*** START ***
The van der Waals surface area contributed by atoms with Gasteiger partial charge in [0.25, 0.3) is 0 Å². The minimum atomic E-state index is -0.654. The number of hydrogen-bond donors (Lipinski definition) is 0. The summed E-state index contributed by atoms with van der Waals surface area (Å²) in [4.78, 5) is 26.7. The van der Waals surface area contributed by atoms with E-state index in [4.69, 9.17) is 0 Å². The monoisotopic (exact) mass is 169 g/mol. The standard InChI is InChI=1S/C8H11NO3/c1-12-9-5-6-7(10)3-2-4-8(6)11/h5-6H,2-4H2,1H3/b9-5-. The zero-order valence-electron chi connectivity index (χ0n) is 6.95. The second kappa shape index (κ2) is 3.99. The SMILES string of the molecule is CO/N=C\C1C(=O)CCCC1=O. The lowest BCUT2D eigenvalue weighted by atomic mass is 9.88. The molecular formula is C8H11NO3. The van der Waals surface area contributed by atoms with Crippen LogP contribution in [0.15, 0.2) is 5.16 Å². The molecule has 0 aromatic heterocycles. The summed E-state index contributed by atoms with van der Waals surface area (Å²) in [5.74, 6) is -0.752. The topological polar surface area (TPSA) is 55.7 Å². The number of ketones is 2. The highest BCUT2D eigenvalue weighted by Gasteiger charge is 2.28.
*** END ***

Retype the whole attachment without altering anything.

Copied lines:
The van der Waals surface area contributed by atoms with Gasteiger partial charge in [0.25, 0.3) is 0 Å². The minimum atomic E-state index is -0.654. The number of hydrogen-bond donors (Lipinski definition) is 0. The summed E-state index contributed by atoms with van der Waals surface area (Å²) in [4.78, 5) is 26.7. The van der Waals surface area contributed by atoms with E-state index in [4.69, 9.17) is 0 Å². The monoisotopic (exact) mass is 169 g/mol. The standard InChI is InChI=1S/C8H11NO3/c1-12-9-5-6-7(10)3-2-4-8(6)11/h5-6H,2-4H2,1H3/b9-5-. The zero-order valence-electron chi connectivity index (χ0n) is 6.95. The second kappa shape index (κ2) is 3.99. The SMILES string of the molecule is CO/N=C\C1C(=O)CCCC1=O. The lowest BCUT2D eigenvalue weighted by atomic mass is 9.88. The molecular formula is C8H11NO3. The van der Waals surface area contributed by atoms with Crippen LogP contribution in [0.15, 0.2) is 5.16 Å². The molecule has 0 aromatic heterocycles. The summed E-state index contributed by atoms with van der Waals surface area (Å²) in [5.74, 6) is -0.752. The topological polar surface area (TPSA) is 55.7 Å². The number of ketones is 2. The highest BCUT2D eigenvalue weighted by Gasteiger charge is 2.28.